The col du tourmalet is one of the iconic mountain passes that makes up the Pyrenees. Along with the likes of Alpe d’Huez, Mont Ventoux and Galibier it has become inextricably linked to the Tour de France and there isn’t a fan of the sport who doesn’t know of its history and mythology.
The Tour de France first crossed the Col du Tourmalet in 1910 when it was still little more than a rough track and since then many hopes and aspirations of winning the race have been made and lost on the steep ascent. The climb is also a magnificent sight to behold, with seemingly endless green mountains looming up from the sides of the road and if you’re lucky enough to have a clear day you can be rewarded with stunning views in all directions.
This famous climb is a fantastic challenge but one that is definitely within the realms of most riders. The gradient is steady but never too steep and there are a few respites, most notably the village of Bareges which provides you with an opportunity to rest your legs and replenish your energy levels. You will also see the classic kilometre marker signs which tell you how far it is to the top and these can be helpful in keeping your motivation up when your legs start to feel the strain!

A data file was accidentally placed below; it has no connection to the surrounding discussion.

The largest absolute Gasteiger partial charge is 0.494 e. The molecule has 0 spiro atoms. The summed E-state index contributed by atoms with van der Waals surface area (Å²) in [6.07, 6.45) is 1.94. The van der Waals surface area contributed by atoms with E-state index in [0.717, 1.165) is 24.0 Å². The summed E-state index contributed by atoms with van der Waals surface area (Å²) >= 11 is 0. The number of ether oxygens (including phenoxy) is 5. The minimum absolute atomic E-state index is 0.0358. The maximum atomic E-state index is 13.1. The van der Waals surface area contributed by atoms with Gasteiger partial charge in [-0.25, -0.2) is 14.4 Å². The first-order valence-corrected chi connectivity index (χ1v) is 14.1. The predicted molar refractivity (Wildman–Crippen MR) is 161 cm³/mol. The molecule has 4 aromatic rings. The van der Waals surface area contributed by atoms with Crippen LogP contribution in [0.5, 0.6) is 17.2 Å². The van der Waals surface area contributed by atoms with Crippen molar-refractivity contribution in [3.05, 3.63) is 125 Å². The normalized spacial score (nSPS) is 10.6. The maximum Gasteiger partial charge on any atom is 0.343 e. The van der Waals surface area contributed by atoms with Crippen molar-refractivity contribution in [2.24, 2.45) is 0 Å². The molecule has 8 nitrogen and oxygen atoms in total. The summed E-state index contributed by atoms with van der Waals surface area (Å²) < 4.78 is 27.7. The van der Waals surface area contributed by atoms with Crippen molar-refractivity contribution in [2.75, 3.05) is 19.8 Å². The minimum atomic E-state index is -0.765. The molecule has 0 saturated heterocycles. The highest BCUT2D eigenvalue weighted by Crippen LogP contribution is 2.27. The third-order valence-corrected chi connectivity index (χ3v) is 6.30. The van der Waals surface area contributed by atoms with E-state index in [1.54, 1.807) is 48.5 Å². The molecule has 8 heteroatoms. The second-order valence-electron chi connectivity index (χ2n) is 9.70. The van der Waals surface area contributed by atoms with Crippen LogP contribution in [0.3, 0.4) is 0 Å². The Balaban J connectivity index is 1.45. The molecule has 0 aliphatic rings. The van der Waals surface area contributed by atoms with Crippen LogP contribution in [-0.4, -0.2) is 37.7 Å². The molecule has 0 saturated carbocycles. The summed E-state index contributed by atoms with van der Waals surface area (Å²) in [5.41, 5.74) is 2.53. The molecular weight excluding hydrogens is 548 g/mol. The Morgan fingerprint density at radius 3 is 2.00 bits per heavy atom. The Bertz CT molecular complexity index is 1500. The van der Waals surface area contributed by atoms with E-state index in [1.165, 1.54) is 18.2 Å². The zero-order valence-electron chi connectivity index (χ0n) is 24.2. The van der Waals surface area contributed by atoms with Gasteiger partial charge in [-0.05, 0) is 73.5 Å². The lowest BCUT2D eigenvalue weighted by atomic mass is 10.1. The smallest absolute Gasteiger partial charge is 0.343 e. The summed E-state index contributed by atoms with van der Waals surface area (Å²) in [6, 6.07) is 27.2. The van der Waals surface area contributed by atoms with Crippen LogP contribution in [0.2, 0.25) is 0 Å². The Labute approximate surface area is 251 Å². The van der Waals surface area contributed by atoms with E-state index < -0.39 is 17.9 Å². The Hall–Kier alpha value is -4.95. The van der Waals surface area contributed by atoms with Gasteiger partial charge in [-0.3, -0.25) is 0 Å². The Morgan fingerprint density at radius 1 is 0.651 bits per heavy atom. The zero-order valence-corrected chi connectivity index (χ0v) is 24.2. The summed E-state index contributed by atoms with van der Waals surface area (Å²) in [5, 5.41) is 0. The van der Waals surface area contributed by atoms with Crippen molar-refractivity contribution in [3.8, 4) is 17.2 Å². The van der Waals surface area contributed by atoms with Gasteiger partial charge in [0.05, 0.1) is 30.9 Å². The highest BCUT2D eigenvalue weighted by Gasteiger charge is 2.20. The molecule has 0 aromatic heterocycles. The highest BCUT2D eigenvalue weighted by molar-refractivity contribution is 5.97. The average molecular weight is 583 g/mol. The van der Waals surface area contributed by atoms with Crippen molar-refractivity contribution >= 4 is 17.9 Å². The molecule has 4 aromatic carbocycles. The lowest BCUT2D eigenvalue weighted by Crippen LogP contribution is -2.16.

Once you reach the summit of the climb you will be rewarded with the most spectacular views you can imagine and this is what really makes the Col du Tourmalet so special. You’ll be able to look back and appreciate the hard work that got you here and also look forward to the exciting descent that lies ahead. It’s also worth taking a moment to visit the impressive iron statue known as ‘Le Geant’ which some people believe is an homage to 1910 rider Octave Lapize while others think it’s more of a tribute to all the cyclists who have cycled up this notorious mountain. The statue is installed every year at the beginning of June as part of an event called Montee du Tourmalet and is removed in early October for safe-keeping over winter.
The Tourmalet is a superbly memorable mountain pass but it is also the gateway to many other fabulous hill climbs and the village of Luz Saint Sauveur at the foot of the western approach has plenty of places where you can stop for food or a drink. It’s also very close to the ski stations of Luz Ardiden and Hautacam. There are also some lovely hotels at the bottom of the western side of the col which are worth considering as they offer a very convenient base for exploring this beautiful part of the French Pyrenees. You can also easily combine the climb with a trip up the Pic du Midi and the town of Arreau. This is a magnificent area to explore and there is something for everyone here, whether you’re a cycling enthusiast or just interested in the natural beauty that this region has to offer. col du tourmalet